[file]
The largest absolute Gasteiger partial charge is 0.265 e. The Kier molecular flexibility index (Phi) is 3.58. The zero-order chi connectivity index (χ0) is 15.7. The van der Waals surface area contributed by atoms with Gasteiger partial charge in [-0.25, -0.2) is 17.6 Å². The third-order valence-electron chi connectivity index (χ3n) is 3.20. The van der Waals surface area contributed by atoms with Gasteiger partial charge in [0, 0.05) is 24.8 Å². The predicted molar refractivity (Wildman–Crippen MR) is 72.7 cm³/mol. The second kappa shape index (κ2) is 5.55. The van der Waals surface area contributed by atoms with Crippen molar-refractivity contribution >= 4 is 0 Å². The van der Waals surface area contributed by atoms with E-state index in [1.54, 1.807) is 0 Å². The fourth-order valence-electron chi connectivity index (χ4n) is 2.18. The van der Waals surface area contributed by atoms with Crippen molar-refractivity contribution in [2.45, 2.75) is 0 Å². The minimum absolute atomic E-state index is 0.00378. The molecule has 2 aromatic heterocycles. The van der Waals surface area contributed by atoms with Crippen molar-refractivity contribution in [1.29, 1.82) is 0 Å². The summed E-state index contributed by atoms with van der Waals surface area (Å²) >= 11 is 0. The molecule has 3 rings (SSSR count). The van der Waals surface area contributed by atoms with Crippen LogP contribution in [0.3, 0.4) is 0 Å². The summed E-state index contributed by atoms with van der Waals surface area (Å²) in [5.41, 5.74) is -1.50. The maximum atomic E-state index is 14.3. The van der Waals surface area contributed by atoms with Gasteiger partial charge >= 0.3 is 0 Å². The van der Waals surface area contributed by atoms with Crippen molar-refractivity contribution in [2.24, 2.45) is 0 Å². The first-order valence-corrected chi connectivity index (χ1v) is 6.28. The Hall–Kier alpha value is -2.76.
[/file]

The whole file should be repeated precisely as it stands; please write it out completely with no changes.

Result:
The largest absolute Gasteiger partial charge is 0.265 e. The Kier molecular flexibility index (Phi) is 3.58. The zero-order chi connectivity index (χ0) is 15.7. The van der Waals surface area contributed by atoms with Gasteiger partial charge in [-0.25, -0.2) is 17.6 Å². The third-order valence-electron chi connectivity index (χ3n) is 3.20. The van der Waals surface area contributed by atoms with Gasteiger partial charge in [0, 0.05) is 24.8 Å². The predicted molar refractivity (Wildman–Crippen MR) is 72.7 cm³/mol. The second kappa shape index (κ2) is 5.55. The van der Waals surface area contributed by atoms with Crippen molar-refractivity contribution >= 4 is 0 Å². The van der Waals surface area contributed by atoms with E-state index in [1.54, 1.807) is 0 Å². The fourth-order valence-electron chi connectivity index (χ4n) is 2.18. The van der Waals surface area contributed by atoms with Crippen molar-refractivity contribution in [2.45, 2.75) is 0 Å². The minimum absolute atomic E-state index is 0.00378. The molecule has 2 aromatic heterocycles. The van der Waals surface area contributed by atoms with Crippen molar-refractivity contribution in [1.29, 1.82) is 0 Å². The summed E-state index contributed by atoms with van der Waals surface area (Å²) >= 11 is 0. The molecule has 3 rings (SSSR count). The van der Waals surface area contributed by atoms with Crippen LogP contribution in [0.3, 0.4) is 0 Å². The summed E-state index contributed by atoms with van der Waals surface area (Å²) in [5.41, 5.74) is -1.50. The maximum atomic E-state index is 14.3. The van der Waals surface area contributed by atoms with Gasteiger partial charge >= 0.3 is 0 Å². The van der Waals surface area contributed by atoms with Crippen molar-refractivity contribution in [2.24, 2.45) is 0 Å². The first-order valence-corrected chi connectivity index (χ1v) is 6.28. The Hall–Kier alpha value is -2.76.